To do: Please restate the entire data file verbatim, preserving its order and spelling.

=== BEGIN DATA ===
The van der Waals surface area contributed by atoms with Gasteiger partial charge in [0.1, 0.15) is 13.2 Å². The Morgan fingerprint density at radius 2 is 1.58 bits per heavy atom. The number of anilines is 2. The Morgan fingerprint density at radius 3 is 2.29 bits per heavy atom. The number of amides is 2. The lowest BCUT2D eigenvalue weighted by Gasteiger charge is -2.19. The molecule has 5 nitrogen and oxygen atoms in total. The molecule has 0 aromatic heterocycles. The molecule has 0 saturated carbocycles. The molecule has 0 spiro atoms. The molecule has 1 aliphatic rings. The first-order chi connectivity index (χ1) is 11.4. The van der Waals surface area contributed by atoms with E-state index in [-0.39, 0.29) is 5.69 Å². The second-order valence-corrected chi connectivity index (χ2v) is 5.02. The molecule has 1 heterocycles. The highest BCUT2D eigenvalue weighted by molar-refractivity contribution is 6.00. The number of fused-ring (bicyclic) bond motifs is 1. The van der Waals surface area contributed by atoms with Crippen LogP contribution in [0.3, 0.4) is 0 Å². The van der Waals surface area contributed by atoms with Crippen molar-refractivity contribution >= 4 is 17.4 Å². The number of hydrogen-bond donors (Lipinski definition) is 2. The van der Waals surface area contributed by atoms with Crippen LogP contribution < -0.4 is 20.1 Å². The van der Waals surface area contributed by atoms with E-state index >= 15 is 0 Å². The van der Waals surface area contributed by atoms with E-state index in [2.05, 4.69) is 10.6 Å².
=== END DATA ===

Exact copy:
The van der Waals surface area contributed by atoms with Gasteiger partial charge in [0.1, 0.15) is 13.2 Å². The Morgan fingerprint density at radius 2 is 1.58 bits per heavy atom. The number of anilines is 2. The Morgan fingerprint density at radius 3 is 2.29 bits per heavy atom. The number of amides is 2. The lowest BCUT2D eigenvalue weighted by Gasteiger charge is -2.19. The molecule has 5 nitrogen and oxygen atoms in total. The molecule has 0 aromatic heterocycles. The molecule has 0 saturated carbocycles. The molecule has 0 spiro atoms. The molecule has 1 aliphatic rings. The first-order chi connectivity index (χ1) is 11.4. The van der Waals surface area contributed by atoms with E-state index in [-0.39, 0.29) is 5.69 Å². The second-order valence-corrected chi connectivity index (χ2v) is 5.02. The molecule has 1 heterocycles. The highest BCUT2D eigenvalue weighted by molar-refractivity contribution is 6.00. The number of fused-ring (bicyclic) bond motifs is 1. The van der Waals surface area contributed by atoms with Crippen LogP contribution in [0.3, 0.4) is 0 Å². The van der Waals surface area contributed by atoms with Crippen molar-refractivity contribution >= 4 is 17.4 Å². The number of hydrogen-bond donors (Lipinski definition) is 2. The van der Waals surface area contributed by atoms with Crippen LogP contribution < -0.4 is 20.1 Å². The van der Waals surface area contributed by atoms with E-state index >= 15 is 0 Å². The van der Waals surface area contributed by atoms with E-state index in [2.05, 4.69) is 10.6 Å².